Some advocates of raw-milk consumption argue that cows are healthier now than in the pre-pasteurization era, but Maldonado said that even in healthy herds, there are other organisms that can cause serious bacterial infections in children and pregnant women.

"There have been recent studies demonstrating that even healthy dairy animals in good facilities carry some of these organisms on their udders, or the organisms are somewhere in their environment, and the milk can be contaminated with them," Maldonado said. "When these organisms are ingested, especially by young babies or pregnant women, they can cause severe illness."

The academy's policy statement endorses a nationwide ban on the sale of raw or and milk products, including raw-milk cheeses that have been aged for more than 60 days. In endorsing a raw-milk cheese ban, the statement cited scientific evidence that Escherichia coli 0157, a pathogenic strain of the E. coli bacteria that can cause particularly severe symptoms and in some cases liver failure, can survive in raw-milk cheese even after 60 days of aging and has been linked to E. coli outbreaks.

The statement also encourages pediatricians to lobby their state representatives in support of a ban on raw-milk sales in the states where they live. The academy's statement contains a list of organisms detected in raw milk and raw-milk products. In addition to many species of bacteria, the list includes giardia, rabies and norovirus. According to the U.S. Centers for Disease Control and Prevention, norovirus is the most common cause of acute gastroenteritis in the United States, causing 19-21 million illnesses and contributing to 56,000-71,000 hospitalizations and 570-800 deaths annually.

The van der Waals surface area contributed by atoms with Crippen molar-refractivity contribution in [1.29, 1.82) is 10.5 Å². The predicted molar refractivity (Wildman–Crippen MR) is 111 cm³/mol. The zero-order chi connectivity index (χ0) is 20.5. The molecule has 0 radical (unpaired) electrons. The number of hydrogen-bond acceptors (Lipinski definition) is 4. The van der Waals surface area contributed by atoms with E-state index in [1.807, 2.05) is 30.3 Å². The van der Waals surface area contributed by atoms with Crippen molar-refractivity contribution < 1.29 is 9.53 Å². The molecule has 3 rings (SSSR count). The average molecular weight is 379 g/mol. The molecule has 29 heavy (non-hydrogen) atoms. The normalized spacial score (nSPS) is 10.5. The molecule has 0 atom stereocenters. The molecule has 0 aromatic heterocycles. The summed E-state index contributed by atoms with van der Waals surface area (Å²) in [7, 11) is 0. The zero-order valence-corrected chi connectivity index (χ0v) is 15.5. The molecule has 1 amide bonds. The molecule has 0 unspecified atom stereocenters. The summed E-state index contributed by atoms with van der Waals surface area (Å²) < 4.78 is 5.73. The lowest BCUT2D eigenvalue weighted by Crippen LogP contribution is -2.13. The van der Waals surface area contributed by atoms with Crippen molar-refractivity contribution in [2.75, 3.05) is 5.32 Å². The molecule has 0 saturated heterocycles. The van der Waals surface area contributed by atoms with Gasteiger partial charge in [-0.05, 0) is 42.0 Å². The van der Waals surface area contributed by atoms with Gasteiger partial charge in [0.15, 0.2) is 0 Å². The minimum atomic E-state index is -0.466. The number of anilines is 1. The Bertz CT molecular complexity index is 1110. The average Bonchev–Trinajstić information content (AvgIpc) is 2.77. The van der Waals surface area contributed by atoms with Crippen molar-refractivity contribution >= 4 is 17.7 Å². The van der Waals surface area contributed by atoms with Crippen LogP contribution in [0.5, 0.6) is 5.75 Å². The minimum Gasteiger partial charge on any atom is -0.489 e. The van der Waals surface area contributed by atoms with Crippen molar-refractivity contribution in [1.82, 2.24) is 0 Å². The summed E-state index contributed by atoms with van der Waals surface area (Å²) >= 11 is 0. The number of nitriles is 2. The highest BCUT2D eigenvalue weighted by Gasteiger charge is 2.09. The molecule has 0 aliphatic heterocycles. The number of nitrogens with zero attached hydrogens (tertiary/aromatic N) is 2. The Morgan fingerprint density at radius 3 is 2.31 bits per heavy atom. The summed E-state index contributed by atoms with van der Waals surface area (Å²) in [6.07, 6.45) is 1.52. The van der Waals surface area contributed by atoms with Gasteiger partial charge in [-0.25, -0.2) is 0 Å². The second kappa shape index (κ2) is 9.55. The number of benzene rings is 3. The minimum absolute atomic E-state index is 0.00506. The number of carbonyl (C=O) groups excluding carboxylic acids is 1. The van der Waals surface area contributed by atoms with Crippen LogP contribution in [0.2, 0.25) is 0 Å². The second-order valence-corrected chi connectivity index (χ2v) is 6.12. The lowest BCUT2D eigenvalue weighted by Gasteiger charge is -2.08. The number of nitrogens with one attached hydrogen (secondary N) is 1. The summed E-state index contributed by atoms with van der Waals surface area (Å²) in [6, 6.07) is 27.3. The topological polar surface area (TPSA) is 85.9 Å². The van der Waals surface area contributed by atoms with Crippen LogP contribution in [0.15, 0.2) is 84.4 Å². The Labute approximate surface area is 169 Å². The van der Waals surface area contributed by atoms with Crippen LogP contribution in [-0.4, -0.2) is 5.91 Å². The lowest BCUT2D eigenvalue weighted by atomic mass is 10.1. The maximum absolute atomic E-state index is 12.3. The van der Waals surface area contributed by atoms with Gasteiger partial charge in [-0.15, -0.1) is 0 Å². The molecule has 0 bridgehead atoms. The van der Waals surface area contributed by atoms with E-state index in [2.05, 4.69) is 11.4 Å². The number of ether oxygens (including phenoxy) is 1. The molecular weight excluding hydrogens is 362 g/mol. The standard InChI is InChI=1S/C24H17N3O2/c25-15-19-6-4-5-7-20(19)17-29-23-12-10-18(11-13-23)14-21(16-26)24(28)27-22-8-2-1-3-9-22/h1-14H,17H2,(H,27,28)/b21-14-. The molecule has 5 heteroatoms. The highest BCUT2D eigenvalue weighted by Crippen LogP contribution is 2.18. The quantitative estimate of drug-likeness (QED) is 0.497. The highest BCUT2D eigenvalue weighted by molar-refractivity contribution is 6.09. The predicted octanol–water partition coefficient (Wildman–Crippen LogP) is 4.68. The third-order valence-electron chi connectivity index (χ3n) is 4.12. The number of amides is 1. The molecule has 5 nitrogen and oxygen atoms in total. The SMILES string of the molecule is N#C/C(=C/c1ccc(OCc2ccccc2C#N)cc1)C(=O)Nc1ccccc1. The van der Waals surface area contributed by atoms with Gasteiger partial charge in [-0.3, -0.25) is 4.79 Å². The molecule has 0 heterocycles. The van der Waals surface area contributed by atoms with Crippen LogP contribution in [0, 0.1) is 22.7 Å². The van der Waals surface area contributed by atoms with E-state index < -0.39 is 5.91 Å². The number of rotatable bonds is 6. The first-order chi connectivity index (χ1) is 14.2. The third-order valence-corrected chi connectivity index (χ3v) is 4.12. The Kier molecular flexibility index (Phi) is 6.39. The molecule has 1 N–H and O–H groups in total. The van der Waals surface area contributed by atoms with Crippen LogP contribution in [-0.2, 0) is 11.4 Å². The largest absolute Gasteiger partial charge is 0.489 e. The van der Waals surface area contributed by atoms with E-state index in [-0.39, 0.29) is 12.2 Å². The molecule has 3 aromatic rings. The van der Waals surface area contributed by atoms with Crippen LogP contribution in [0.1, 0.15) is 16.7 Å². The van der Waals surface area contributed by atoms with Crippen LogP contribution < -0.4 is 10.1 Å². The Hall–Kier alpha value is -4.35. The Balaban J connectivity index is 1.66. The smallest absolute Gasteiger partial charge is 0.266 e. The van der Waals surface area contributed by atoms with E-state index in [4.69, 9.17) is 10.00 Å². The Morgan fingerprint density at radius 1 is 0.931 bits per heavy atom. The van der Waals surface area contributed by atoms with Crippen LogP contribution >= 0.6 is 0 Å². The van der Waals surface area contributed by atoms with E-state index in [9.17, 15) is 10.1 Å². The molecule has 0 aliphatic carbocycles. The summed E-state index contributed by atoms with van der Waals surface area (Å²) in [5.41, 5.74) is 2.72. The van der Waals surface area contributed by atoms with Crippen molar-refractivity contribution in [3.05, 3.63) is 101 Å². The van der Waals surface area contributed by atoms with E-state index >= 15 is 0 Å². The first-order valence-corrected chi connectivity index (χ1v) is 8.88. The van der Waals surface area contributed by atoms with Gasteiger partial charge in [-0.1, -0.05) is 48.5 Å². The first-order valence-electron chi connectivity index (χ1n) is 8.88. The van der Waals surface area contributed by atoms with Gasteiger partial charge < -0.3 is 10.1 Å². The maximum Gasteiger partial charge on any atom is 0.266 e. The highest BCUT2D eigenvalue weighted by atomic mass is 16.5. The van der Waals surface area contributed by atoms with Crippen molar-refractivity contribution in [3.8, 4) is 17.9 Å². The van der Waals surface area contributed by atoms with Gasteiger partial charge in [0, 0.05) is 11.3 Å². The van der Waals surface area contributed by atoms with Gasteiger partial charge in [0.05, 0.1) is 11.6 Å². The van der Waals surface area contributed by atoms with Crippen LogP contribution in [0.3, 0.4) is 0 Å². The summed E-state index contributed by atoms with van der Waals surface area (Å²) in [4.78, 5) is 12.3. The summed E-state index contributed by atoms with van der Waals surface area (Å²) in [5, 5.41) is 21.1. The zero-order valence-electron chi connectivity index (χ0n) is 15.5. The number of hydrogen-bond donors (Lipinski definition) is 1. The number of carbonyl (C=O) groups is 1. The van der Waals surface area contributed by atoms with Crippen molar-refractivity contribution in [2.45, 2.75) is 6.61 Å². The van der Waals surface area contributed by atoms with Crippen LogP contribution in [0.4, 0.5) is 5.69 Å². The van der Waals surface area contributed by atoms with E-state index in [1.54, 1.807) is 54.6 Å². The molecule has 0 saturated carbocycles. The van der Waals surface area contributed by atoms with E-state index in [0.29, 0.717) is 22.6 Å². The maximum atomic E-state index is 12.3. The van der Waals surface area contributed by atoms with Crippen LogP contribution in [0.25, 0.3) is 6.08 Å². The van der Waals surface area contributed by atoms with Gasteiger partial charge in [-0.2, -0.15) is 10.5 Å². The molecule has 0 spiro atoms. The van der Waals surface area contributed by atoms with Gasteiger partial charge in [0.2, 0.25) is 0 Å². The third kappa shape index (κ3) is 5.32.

"We invented pasteurization to prevent these horrible diseases," Maldonado said. "There is really no good reason to drink unpasteurized milk."

add to favorites email to friend print save as pdf

Related Stories

Unpasteurized milk poses health risks without benefits

Dec 16, 2008

With disease outbreaks linked to unpasteurized milk rising in the United States, a review published in the January 1, 2009 issue of Clinical Infectious Diseases examines the dangers of drinking raw milk.

Study finds 'raw' milk poses risk for some groups

Nov 09, 2011

(Medical Xpress) -- Will a fresh glass of "raw" milk nourish or poison you? Pasteurization almost always provides protection from contamination. Unpasteurized "raw" milk, on the other hand, provides a potential ...

New method makes milk safer and tastier

Aug 08, 2013

EU-funded project SMARTMILK ('A novel system for the treatment of milk based on the combination of ultrasounds and pulsed electric field technologies ') has developed a non-thermal treatment to make raw milk ...

Recommended for you

HPV vaccine knowledge doesn't predict vaccination

Sep 16, 2014

(HealthDay)—Neither parents' nor adolescents' knowledge about human papillomavirus (HPV) vaccines predicts vaccination compliance, according to a study published online Sept. 15 in Pediatrics.

User comments